GOOD ON PAPER
by Rachel Cantor
Melville House, 320 pages
reviewed by Lillian Brown
From Rachel Cantor, the lauded author of the 2014 novel A Highly Unlikely Scenario, comes a novel of New Life, a journey of personal resurrection, Good on Paper. Much of the novel is a meditation on fidelity, in relationships and in translations, and it brings to the page some of the most interesting personalities and family dynamics so far this year in literature.
The characters and their relationships make this story of literary delight: Shira, the protagonist, a translator and single mother; Ahmad, her gay best friend and co-parent; Andi, her young and sharp daughter; Romei, the illustrious, Nobel prizing-winning poet, both on the phone and the page; Benny, the owner of the neighborhood bookstore People of the Book, publisher of the local literary magazine Gilgul, part-time love interest of Shira, and the very person to connect Shira and Romei. Good on Paper serves as a reminder of the power of connections, between both people and words.
A PhD dropout and SuperTemps veteran, Shira spends much of her time contemplating the impending Y2K (the novel is set in the late nineties) and the nature of love in its various forms, when she receives a mysterious telegram. The note is from the famous poet Romei, who requests that Shira translate his most recent work. She’s shocked, and even believes it’s a joke at first, courtesy of Benny, but quickly realizes the good fortune of the situation, and accepts the offer.
Romei’s new work is “Vita Nuova,” based on Dante’s poem of the same title, which it happens Shira has spent much of her life studying and translating. When Shira initially calls Romei to discuss the translation, he seems to care more about her opinion of the piece, whether or not she is “interested” in it, than the actual act of translation. Then as Shira begins to translate the piece from Italian to English, she notices strange similarities between Romei’s stories and her own writing, papers she wrote back when she was a student. She’s troubled, because these are not necessarily remarkable details, but some things are too strange to be coincidental. More mysteries unfold as she contemplates her missing mother, and the possible inability to translate Romei’s latest piece.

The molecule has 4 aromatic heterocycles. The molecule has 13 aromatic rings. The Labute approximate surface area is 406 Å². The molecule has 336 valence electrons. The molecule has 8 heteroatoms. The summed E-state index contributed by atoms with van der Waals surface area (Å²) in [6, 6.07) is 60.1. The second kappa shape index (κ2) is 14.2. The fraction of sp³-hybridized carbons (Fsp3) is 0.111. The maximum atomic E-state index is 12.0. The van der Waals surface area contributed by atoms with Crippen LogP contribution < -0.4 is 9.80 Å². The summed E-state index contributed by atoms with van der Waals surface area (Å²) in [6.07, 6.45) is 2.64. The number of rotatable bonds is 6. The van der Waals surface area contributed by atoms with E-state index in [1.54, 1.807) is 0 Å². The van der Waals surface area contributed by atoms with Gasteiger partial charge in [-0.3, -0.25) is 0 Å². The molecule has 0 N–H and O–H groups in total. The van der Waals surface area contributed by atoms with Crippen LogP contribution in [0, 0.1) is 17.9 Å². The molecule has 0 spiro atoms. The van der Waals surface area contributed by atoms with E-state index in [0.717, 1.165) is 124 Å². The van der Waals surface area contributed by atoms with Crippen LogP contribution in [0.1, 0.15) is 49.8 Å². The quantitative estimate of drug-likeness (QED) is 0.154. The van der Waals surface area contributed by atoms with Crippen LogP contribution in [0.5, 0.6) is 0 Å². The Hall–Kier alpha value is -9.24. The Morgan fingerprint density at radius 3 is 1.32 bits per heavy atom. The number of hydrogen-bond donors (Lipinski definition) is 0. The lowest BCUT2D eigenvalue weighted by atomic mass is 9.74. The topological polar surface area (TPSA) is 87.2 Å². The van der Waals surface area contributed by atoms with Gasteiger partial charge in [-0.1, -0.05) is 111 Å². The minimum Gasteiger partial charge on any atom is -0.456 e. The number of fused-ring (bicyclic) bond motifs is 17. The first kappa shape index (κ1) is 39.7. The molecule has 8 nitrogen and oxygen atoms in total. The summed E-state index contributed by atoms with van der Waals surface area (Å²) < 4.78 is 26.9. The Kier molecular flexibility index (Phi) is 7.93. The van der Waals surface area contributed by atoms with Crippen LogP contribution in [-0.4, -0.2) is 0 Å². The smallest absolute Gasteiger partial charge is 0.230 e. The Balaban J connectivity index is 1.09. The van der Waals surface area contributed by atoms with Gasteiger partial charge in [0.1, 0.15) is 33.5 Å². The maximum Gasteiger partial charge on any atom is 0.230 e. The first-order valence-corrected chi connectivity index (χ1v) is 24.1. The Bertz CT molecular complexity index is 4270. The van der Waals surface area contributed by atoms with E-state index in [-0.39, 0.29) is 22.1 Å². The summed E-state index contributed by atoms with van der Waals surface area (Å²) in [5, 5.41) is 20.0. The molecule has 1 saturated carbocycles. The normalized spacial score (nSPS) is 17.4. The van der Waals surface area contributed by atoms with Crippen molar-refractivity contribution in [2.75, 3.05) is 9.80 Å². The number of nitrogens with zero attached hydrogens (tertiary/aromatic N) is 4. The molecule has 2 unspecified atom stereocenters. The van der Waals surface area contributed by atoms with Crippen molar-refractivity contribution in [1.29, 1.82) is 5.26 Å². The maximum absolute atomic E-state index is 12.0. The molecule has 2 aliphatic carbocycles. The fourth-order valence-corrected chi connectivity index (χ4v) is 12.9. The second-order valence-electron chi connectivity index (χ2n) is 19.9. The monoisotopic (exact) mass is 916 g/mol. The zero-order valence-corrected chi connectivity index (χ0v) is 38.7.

“Translation requires, and generates, a rare kind of intimacy. Like sex done right, I’ve always thought,” she says, suggesting the pun that is the title of this novel, a play on “good in bed.” Indeed, she observes,
The translator makes a holy commitment to understand, to listen with all possible intensity, to step backward, ever backward, through the labyrinth of an author’s ideas and devices, uncovering his decisions and triumphs, line by line, until she arrives, finally, at the moment of creation—and before, when words are merely phonemes and breath, and the author lies naked and drunk with his obsessions, visions, and agonizing aphasia.
Good on Paper is the second major work of literature to be published this season on translation. Jhumpa Lahiri’s In Other Words, with its text in English and Italian both, also considers the art of translating and writing in another language. Likewise, Cantor’s novel isn’t just an insight into the world of translation as art, but also translation as science. A certain amount of respect and appreciation for the profession of translators develops as one reads Good on Paper, which is only achieved by an accurate depiction of a translator’s world.
Cantor’s research is evident both in the idiosyncrasies Shira exhibits while at work, and in the way that the character describes her own technique. “I use a Buber-Rosenzweig leitwort approach,” she says. “Not as fancy as it sounds. When Buber and Rosenzweig translated the Bible into German, they always translated the same word the same way. They didn’t look for ‘pleasant-sounding’ variations; they didn’t translation ‘according to context’.”
Shira goes on to describe reading Romei’s work as a reader first, and then as a translator, a combination many struggle to achieve, due in part to both a lack of patience and a general misunderstanding of the craft of translation. The descriptions are comprehensive but in no way boring or too detailed, as much of the skills needed for translation are displayed through example. Shira will briefly explain her translation style, before actively working on Romei’s piece, making the information accessible to anybody reading the novel. The short chapters keep readers consuming the novel in the fast-paced way it’s undoubtedly meant to be read.
The novel’s slightly cliché opening—a single mother living in the apartment of her gay best friend—is off-putting at first. Occasionally Shira’s metaphors are heavy-handed and it’s at times hard to bear the unsubtle meta-fiction relationship of her life and translations, but Good on Paper is very much more than its title. A bit of narrative “choppiness,” and a predilection for ludicrous situations, such as Romei discovering Shira in the first place, is made up for entirely with Cantor’s rich characters and compelling storylines. Amidst the search for New Life is a greater truth, which takes shape in the ultimate chapters of the book. This is a love story at heart: love of language, love of mystery, and—above all—love of one another.
Lillian Brown is a recent graduate of Phillips Exeter Academy and currently lives in New York. Her work appears or is forthcoming in The Sonder Review, Driftwood Press, and Allegro Poetry. She also works with the arts and literary journal, The Missing Slate.